Lim S.-L.,University of Missouri - Kansas City | Cherry J.B.C.,University of Kansas Medical Center | Davis A.M.,University of Kansas Medical Center | Davis A.M.,Center for Childrens Healthy Lifestyles and Nutrition | And 7 more authors.
Nature Communications | Year: 2016

As children grow, they gradually learn how to make decisions independently. However, decisions like choosing healthy but less-tasty foods can be challenging for children whose self-regulation and executive cognitive functions are still maturing. We propose a computational decision-making process in which children estimate their motherâ €™ s choices for them as well as their individual food preferences. By employing functional magnetic resonance imaging during real food choices, we find that the ventromedial prefrontal cortex (vmPFC) encodes childrenâ €™ s own preferences and the left dorsolateral prefrontal cortex (dlPFC) encodes the projected momâ €™ s choices for them at the time of childrenâ €™ s choice. Also, the left dlPFC region shows an inhibitory functional connectivity with the vmPFC at the time of childrenâ €™ s own choice. Our study suggests that in part, children utilize their perceived caregiverâ €™ s choices when making choices for themselves, which may serve as an external regulator of decision-making, leading to optimal healthy decisions.

Davis A.M.,Center for Childrens Healthy Lifestyles and Nutrition | Davis A.M.,University of Kansas Medical Center | Canter K.S.,Center for Childrens Healthy Lifestyles and Nutrition | Canter K.S.,University of Kansas | And 6 more authors.
Journal of Pediatric Psychology | Year: 2014

Objective The current study presents results of an exploratory factor analysis (EFA) of the Behavioral Pediatric Feeding Assessment Scale (BPFAS) in a sample of rural children with overweight and obesity. Relationships between mealtime behavior and health outcomes are also explored. Methods EFA was used to assess the fit of the BPFAS in a group of 160 treatment-seeking children (Mage = 9.11, SD = 1.77) living in rural Midwest communities. Correlations were also computed between factor scores and select health variables (child body mass index z-score and diet variables). Results The EFA identified a 5-factor solution as the best fitting model (Tucker-Lewis Index =. 96, root mean square error of approximation =. 05), although several items (i.e., 7 of 25) did not load on any factor. 2 factors were correlated with health variables of interest. Conclusion Study results suggest that certain items on the BPFAS may not be appropriate for use with rural children with pediatric overweight or obesity. Implications for future research and practice are discussed. © 2013 The Author 2013.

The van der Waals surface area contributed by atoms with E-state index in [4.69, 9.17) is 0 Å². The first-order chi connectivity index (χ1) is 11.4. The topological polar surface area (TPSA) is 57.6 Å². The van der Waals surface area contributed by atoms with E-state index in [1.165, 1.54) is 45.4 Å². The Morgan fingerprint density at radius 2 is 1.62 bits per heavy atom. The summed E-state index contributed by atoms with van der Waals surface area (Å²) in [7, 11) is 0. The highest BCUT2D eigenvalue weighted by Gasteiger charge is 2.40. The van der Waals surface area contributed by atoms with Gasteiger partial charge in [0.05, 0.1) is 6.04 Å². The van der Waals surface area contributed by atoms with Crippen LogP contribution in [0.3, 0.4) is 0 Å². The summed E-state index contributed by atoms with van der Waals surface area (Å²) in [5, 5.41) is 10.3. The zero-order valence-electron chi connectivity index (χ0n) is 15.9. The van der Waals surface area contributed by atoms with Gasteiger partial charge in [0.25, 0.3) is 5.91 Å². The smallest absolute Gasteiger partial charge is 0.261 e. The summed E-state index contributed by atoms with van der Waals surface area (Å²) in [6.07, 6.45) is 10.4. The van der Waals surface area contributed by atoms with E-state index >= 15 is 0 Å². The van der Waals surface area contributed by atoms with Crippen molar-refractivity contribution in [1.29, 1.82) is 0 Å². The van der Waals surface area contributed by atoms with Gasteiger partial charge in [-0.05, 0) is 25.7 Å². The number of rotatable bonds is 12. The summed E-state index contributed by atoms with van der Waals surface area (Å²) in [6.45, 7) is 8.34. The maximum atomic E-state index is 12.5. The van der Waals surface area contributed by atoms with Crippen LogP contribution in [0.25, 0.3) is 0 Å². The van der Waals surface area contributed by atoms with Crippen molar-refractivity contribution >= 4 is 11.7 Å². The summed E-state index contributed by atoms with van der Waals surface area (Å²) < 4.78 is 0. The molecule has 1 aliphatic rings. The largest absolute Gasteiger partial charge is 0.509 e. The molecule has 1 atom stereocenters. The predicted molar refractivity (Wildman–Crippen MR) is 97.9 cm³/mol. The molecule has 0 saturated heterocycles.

Davis A.M.,University of Kansas Medical Center | Davis A.M.,Center for Childrens Healthy Lifestyles and Nutrition | Gallagher K.,Harvard University | Taylor M.,Kansas State University | And 6 more authors.
Journal of Developmental and Behavioral Pediatrics | Year: 2013

Objective: Teenage pregnancy is a major public health concern in the United States. In addition to other life stressors, adolescent mothers and their children are at risk for obesity and other negative health outcomes. The current study examines the impact of a brief in-home educational intervention designed to improve health knowledge and behavior in a sample of low-income adolescent mothers. Method: Forty-six teen mothers received 6 in-home educational sessions focused on nutrition and physical activity, with baseline and follow-up knowledge and behavior assessments. Results: Results indicate significant improvements in mothers' health knowledge and physical activity pertaining to themselves and to their children, and also an unexpected increase in sedentary behaviors. Conclusion: Results from this study indicate that knowledge-focused interventions may be an effective method to facilitate positive health behavioral change for teenage mothers. Copyright © Lippincott Williams & Wilkins. Unauthorized reproduction of this article is prohibited.